Each remote object will have a reference to this one Data object.
So say you have a connection factory that is bound to RMI. In this one connection factory is the instance of the Data class. The client looks up this factory, calls the getConnection method. In this method is creates a new instance of the Remote object and passes it the reference to its Data object. Now you are set. The client has its own Connection object, that passes calls to the one Data object.
Mark
 
Jim Yingst
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Only one Data object is necessary, and Mark's description seems to match what I'm doing as well. However some other people here seem to be incorporating multiple Data instances into their designs - one per remote object implementation, or one per thread. Seems kind of wasteful and confusing to me, but it's possible.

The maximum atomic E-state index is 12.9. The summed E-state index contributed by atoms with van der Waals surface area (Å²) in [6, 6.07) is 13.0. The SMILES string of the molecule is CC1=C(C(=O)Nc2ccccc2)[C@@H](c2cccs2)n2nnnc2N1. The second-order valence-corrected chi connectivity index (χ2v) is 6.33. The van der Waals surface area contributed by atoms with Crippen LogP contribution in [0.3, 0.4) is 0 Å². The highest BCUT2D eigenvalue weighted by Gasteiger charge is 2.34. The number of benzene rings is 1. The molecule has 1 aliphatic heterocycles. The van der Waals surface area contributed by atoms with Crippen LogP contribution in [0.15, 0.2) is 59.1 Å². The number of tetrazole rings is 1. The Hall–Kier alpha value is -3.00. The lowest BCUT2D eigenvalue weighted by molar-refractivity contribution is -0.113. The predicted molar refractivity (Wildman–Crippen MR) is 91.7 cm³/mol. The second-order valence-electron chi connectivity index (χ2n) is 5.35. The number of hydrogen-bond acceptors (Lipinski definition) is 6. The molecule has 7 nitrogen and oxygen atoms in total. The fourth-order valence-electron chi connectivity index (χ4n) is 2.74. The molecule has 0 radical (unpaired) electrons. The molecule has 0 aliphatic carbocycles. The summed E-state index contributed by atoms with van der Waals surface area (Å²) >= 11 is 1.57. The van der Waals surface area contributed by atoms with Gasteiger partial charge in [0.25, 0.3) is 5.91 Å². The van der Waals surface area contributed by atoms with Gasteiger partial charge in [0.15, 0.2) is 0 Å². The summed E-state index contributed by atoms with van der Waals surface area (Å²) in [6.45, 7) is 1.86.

biang lin
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Jim and Mark,
Thanks a lot.
I make up my mind that I will follow your instructions.
But still one last question about "Remote object" for each client:
is it necessary that "Remote object" must implements "DataAccess" interface as well as "Data object" does??
I think the client is not necessary to call "lock" or "unlock" method,it is enough that client simply calls "read","write","create","delete" and "update" method of the "remote object" .
And,it is "remote object"'s responsibility to call "lock" or "unlock" method of the "Data object".